G‑d told Noah to build an ark in order that he, his family, and representatives of all forms of animal life survive the Flood.
Respite and Regeneration
וַיֹּאמֶר ה' לְנֹחַ בֹּא . . . אֶל הַתֵּבָה וגו': (בראשית ז:א)
G‑d said to Noah, “Come into the ark.” Genesis 7:1

Metaphorically, our personal “arks” are our periods of Torah study and prayer. Just as Noah and his family were protected by the ark from the flood that raged outside it, we can “enter” the worlds of Torah study and prayer in order to be protected from the “flood” of worldly concerns that threatens to inundate us.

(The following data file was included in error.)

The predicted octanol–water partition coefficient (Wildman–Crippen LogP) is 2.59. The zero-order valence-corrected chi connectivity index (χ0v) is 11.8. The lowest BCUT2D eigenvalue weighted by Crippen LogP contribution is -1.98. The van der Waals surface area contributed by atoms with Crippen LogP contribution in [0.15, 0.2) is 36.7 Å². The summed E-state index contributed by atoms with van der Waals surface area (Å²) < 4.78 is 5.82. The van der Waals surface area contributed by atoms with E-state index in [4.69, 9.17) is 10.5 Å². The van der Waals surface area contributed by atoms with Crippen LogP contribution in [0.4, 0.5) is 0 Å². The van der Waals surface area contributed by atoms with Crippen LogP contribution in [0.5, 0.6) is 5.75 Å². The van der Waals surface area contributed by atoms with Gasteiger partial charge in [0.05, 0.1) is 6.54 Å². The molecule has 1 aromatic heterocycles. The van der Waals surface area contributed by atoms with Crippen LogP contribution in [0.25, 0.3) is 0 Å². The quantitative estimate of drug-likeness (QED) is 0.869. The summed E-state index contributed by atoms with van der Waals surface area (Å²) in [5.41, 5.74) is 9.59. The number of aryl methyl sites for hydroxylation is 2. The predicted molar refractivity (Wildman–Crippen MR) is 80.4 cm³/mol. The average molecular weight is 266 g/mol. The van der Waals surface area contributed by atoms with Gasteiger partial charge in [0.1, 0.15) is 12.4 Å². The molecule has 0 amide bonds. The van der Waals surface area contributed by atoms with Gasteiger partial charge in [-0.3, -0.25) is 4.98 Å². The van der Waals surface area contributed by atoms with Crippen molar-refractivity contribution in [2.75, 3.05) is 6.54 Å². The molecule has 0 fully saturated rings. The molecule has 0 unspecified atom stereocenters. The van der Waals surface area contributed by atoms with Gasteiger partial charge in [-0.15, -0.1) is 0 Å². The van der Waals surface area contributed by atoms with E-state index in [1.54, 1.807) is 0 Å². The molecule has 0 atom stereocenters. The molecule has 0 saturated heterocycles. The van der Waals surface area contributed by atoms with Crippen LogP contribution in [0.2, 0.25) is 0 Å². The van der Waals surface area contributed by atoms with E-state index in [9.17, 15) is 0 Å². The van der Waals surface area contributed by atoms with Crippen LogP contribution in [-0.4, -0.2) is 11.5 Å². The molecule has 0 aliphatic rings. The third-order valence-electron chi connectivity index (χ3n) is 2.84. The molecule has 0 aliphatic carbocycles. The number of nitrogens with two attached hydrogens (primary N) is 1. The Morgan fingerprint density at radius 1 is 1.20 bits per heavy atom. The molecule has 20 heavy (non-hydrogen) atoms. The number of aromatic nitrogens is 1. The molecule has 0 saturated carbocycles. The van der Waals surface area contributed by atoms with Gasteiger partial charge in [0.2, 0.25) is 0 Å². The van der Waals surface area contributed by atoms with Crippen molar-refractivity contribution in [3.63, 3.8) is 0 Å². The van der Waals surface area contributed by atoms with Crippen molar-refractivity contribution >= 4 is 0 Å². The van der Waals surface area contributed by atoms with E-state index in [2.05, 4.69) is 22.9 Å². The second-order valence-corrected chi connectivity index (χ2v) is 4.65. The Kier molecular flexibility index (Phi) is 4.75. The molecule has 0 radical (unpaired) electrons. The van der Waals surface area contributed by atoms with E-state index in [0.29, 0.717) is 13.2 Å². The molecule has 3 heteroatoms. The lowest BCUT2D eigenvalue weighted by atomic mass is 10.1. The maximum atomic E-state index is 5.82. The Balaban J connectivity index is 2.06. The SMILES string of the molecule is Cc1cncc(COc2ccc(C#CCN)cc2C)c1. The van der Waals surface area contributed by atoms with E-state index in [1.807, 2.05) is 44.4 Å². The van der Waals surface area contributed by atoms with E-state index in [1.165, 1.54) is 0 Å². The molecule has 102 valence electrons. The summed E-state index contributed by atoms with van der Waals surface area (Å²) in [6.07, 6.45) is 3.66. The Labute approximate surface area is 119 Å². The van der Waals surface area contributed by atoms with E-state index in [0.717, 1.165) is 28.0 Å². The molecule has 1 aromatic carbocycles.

It is particularly helpful to immerse ourselves in prayer first thing in the morning. When we confront the world anew each morning, it and everything in it can seem to exist self-sufficiently, as if in no need of G‑d. The morning prayers help us recognize that the world could not exist on its own, and that its purpose is to be made into G‑d’s natural home.

Beginning our day this way helps us to consciously avoid activities that do not further this goal, taking care instead to use every moment as an opportunity to fulfill it. Thus prepared, we can engage in worldly pursuits without fear that they will turn into “raging waters” that overwhelm us with anxiety, stress, and distractions.1